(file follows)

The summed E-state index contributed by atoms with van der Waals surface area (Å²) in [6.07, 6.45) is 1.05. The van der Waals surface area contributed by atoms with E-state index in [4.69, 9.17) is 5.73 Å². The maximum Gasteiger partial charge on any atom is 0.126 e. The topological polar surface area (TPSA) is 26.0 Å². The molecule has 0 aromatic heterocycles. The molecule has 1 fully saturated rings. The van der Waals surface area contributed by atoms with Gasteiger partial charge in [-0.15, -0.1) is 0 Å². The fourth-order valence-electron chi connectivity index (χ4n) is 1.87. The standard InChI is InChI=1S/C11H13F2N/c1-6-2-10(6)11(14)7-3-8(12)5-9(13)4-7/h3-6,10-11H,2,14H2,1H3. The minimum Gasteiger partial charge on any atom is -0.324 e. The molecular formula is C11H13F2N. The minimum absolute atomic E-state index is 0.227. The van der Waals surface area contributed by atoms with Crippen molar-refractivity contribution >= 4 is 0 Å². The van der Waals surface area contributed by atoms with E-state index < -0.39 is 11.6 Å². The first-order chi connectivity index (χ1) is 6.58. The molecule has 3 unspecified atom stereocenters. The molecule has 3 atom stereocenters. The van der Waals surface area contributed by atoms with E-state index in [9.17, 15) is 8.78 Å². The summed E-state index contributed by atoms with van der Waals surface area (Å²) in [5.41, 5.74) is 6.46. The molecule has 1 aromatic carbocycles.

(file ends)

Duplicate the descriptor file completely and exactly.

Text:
The summed E-state index contributed by atoms with van der Waals surface area (Å²) in [6.07, 6.45) is 1.05. The van der Waals surface area contributed by atoms with E-state index in [4.69, 9.17) is 5.73 Å². The maximum Gasteiger partial charge on any atom is 0.126 e. The topological polar surface area (TPSA) is 26.0 Å². The molecule has 0 aromatic heterocycles. The molecule has 1 fully saturated rings. The van der Waals surface area contributed by atoms with Gasteiger partial charge in [-0.15, -0.1) is 0 Å². The fourth-order valence-electron chi connectivity index (χ4n) is 1.87. The standard InChI is InChI=1S/C11H13F2N/c1-6-2-10(6)11(14)7-3-8(12)5-9(13)4-7/h3-6,10-11H,2,14H2,1H3. The minimum Gasteiger partial charge on any atom is -0.324 e. The molecular formula is C11H13F2N. The minimum absolute atomic E-state index is 0.227. The van der Waals surface area contributed by atoms with Crippen molar-refractivity contribution >= 4 is 0 Å². The van der Waals surface area contributed by atoms with E-state index < -0.39 is 11.6 Å². The first-order chi connectivity index (χ1) is 6.58. The molecule has 3 unspecified atom stereocenters. The molecule has 3 atom stereocenters. The van der Waals surface area contributed by atoms with E-state index in [9.17, 15) is 8.78 Å². The summed E-state index contributed by atoms with van der Waals surface area (Å²) in [5.41, 5.74) is 6.46. The molecule has 1 aromatic carbocycles.